Artists and Neighborhood Change Conference

Station North Arts & Entertainment, Inc. hosted a two-day conference exploring the interface of cultural vitality and socio-economic equity in low- and moderate-income communities with significant artist populations.  The Artists and Neighborhood Change Conference convened leading researchers, developers, artists, and community members to explore issues of gentrification, urban revitalization, and community development.  Situated in Baltimore’s Station North Arts & Entertainment District, which is undergoing exponential change as legacy, creative, and commuter populations continue to mix, the conference offered both a national and highly localized discussion on the impacts, positive and negative, that an influx of new residents, capital, and development can have on formerly underserved communities, as well as strategies for managing change. The Artists and Neighborhood Change Conference expanded upon Station North Arts & Entertainment, Inc.’s successful National Symposium on Arts/Cultural/Entertainment Districts, held in conjunction with the National Main Streets Conference in April 2012.

Station North Arts & Entertainment, Inc. is grateful to the Surdna Foundation for sponsoring this important conference.

The Artists and Neighborhood Change Conference was organized as follows:

June 20th: The overarching discussion probed the pitfalls of rapid, uncontrolled development and sources of tension between longtime residents and nascent artistic communities.  In an effort to better understand the pros and cons of gentrification, speakers  discussed the positive impact that an influx of new residents, capital, and sensitive development can have on formerly underserved communities, and strategies for managing change.  Though sessions on this day provided a national perspective, Baltimore respondents in each session connected each conversation to Station North and Baltimore City.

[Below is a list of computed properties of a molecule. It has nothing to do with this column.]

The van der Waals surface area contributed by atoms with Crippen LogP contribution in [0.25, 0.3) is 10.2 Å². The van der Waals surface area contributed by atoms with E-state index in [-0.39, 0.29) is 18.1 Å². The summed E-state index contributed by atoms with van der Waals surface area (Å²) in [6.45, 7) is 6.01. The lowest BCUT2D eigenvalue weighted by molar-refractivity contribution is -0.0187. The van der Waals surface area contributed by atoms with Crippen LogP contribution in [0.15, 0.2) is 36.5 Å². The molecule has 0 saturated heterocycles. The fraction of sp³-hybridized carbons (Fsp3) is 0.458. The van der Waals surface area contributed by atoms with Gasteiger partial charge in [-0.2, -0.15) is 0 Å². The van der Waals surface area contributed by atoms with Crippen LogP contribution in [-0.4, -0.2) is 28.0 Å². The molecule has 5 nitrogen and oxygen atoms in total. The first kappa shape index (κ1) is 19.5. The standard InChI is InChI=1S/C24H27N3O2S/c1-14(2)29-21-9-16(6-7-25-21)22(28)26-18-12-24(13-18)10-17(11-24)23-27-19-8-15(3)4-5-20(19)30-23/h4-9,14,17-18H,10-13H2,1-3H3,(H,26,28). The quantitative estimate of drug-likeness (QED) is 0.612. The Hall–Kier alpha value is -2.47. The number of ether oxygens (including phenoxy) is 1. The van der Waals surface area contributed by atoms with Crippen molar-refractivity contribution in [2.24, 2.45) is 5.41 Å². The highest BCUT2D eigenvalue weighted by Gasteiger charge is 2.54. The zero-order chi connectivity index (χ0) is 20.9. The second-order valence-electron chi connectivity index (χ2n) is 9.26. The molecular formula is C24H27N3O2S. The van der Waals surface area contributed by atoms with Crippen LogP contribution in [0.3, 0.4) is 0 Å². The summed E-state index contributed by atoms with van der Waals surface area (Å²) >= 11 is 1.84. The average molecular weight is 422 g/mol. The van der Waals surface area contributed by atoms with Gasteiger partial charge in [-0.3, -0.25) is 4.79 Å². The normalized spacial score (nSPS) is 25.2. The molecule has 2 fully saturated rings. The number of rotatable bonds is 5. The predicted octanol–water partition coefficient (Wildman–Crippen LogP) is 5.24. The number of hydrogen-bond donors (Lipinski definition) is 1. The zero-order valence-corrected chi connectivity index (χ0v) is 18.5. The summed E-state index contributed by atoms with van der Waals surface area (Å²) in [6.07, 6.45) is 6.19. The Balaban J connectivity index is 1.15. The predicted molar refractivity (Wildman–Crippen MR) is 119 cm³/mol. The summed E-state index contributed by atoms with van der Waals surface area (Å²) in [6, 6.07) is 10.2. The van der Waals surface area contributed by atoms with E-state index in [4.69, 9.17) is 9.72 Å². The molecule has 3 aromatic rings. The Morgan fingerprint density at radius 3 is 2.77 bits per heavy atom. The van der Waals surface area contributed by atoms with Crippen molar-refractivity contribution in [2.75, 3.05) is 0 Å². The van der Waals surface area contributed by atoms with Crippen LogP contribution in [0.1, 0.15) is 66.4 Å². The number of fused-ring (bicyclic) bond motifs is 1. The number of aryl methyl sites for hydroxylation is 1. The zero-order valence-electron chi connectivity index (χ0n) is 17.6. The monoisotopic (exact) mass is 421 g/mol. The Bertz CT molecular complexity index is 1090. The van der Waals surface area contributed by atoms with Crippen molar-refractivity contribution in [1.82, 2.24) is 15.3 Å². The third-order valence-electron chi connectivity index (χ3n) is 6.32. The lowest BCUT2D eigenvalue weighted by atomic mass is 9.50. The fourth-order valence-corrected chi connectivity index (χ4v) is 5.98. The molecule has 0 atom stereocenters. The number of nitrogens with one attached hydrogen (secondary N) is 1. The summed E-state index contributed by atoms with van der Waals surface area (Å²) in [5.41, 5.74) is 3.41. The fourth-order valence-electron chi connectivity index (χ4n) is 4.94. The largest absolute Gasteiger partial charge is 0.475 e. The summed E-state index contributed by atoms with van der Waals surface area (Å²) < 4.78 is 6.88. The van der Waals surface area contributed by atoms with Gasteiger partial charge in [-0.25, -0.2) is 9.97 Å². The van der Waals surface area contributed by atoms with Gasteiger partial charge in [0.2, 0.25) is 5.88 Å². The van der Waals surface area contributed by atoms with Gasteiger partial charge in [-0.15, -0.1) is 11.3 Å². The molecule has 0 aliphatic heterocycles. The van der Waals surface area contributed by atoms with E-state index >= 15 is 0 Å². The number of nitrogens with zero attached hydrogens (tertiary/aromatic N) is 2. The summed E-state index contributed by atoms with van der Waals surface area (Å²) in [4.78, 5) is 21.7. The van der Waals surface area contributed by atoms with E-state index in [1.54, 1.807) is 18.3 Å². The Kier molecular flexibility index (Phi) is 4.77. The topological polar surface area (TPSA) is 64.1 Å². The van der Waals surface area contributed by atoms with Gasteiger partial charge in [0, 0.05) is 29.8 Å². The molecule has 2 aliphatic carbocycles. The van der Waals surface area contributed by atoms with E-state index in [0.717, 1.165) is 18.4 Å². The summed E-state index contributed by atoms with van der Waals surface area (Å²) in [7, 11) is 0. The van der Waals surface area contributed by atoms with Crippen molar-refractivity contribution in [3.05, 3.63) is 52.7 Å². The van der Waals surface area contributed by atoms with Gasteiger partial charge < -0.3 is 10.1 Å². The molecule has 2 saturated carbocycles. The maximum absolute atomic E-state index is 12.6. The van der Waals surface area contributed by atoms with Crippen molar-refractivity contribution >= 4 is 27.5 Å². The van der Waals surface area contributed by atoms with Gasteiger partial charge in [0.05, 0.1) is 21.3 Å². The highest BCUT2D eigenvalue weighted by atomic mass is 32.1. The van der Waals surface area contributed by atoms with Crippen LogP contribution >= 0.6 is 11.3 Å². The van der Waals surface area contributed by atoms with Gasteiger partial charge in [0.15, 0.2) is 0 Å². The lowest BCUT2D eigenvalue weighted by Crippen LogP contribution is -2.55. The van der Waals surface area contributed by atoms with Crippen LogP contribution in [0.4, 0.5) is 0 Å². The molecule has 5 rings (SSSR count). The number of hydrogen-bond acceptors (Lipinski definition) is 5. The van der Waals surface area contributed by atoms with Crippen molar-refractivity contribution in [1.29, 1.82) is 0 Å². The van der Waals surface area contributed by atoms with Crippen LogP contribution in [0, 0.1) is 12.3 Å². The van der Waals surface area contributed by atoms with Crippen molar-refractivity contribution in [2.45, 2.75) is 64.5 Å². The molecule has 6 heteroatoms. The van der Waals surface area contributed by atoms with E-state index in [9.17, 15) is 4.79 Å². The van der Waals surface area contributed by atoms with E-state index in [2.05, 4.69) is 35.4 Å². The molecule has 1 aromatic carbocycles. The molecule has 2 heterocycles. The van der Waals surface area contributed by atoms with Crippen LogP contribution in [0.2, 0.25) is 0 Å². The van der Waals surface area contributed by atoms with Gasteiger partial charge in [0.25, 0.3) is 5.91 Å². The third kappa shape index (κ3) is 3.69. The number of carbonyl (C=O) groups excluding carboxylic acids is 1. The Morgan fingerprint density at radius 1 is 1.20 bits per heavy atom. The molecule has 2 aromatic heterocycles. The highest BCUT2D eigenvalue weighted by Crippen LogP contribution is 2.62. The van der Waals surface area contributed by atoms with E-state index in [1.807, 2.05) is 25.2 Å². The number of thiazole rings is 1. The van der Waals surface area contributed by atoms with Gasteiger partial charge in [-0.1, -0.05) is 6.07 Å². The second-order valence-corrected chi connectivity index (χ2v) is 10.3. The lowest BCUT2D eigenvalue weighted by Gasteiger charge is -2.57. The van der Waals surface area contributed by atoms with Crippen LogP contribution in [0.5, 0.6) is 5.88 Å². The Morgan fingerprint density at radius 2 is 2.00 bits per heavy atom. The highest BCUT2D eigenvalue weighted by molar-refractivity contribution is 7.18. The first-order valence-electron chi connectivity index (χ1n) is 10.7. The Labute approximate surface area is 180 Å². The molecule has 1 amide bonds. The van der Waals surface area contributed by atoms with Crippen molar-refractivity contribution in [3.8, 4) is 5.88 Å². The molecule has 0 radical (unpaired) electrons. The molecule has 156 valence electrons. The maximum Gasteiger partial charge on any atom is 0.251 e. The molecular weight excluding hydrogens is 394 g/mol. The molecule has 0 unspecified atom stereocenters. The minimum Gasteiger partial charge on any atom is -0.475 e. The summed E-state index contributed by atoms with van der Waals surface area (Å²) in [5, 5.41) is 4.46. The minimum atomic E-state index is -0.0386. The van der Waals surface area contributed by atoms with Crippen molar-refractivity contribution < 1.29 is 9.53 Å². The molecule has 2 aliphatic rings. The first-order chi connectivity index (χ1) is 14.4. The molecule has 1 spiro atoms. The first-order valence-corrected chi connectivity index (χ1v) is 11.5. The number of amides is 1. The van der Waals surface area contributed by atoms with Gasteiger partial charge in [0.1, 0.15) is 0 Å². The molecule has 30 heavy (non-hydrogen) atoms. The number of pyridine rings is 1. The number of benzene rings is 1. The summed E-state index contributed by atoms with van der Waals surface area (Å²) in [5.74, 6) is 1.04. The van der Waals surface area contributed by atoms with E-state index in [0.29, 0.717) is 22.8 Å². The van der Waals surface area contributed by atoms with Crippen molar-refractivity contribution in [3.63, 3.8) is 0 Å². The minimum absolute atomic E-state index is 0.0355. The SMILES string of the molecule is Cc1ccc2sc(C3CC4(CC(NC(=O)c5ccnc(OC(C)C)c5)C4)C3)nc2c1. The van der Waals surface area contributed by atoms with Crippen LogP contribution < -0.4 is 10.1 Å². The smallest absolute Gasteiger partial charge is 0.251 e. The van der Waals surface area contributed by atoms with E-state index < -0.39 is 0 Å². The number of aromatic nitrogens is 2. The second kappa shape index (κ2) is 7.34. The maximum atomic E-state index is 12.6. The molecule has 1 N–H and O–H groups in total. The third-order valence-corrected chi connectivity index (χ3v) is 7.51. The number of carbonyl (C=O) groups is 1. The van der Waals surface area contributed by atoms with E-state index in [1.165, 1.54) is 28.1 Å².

The first session offered a historical, social, and empirical exploration of gentrification, laying a foundation for the rest of the conference.  The second session covered developmental vulnerabilities arising in artistic populations and spoke to strategies for sustaining a community’s cultural vitality.  Recognizing that artistic communities exist as a subset of larger urban ecologies, the third session considered the how creative expression can be leveraged as an asset in empowering low- and moderate-income communities.

June 21st:  The conference’s second day turned its lens to Baltimore, with a focus on Station North. The day began with a tour of the District, moving through sites of development as well as decay. From there, a two-part discussion commenced, beginning with 12 representatives from Baltimore's major arts institutions, foundations, developers, and community associations delivering short presentations on their involvement in the arts and development in Station North. Community members directly engaged the speakers, voicing their concerns, support, and questions about the future of Station North.  

Thursday, June 20th

MICA Graduate Studio Center

Doors Open

9:30am - 11:00am  
Session I: Empirical, Social, and Historical Perspectives on Gentrification

  • Richard Campanella, Tulane University
  • Anne Gadwa Nicodemus, Metris Arts Consulting
  • Joe McNeely, Central Baltimore Partnership

11:15am - 12:45pm  
Session II:  Sustaining Cultural Vitality in Low- and Moderate-Income Communities

  • Roberto Bedoya, Tucson Pima Arts Council
  • Blair Ruble, Kennan Institute
  • Jeannie Howe, Greater Baltimore Cultural Alliance

The Windup Space, 12 W North Avenue

1:00pm - 2:15pm  

2:30pm - 4:00pm 
Session III:  Empowering Communities through Cultural Engagement

  • Gayle Isa, Asian Arts Initiative
  • Carla Perlo, Dance Place
  • Mike Weikert, Maryland Institute College of Art

MICA Graduate Studio Center

7:00pm - 9:00pm 
My Brooklyn Film Screening, presented in collaboration with Red Emma's


Friday, June 21st

Area 405, 405 E Oliver Street
9:00am - 10:45am  
Walking Tour of Station North
11:00am - 12:30pm  

Session I

  • Moderator: Tom Hall, Baltimore Choral Arts Society & WYPR
  • Stewart Watson, Area 405 co-owner & resident, Artist
  • Charlie Lankford, CopyCat Building owner
  • Carol Higgs, Cork Factory co-owner & resident, Artist
  • Michael Farley, City Arts Apartments resident, Artist

12:30pm - 2:00pm  
Lunch & Resource Fair

2:00pm - 3:30pm  
Session II

  • Moderator: Mel Freeman, Citizens Planning and Housing Association, Inc.
  • Paul Graziano, Baltimore City Housing Commissioner
  • Ben Stone, Station North Arts & Entertainment, Inc.
  • Michael Mazepink, People's Homesteading Group
  • Don Donahue, Charles North Community Association
  • Dale Hargrave, New Greenmount West Community Association
  • Fred Lazarus, Maryland Institute College of Art

3:30pm - 4:00pm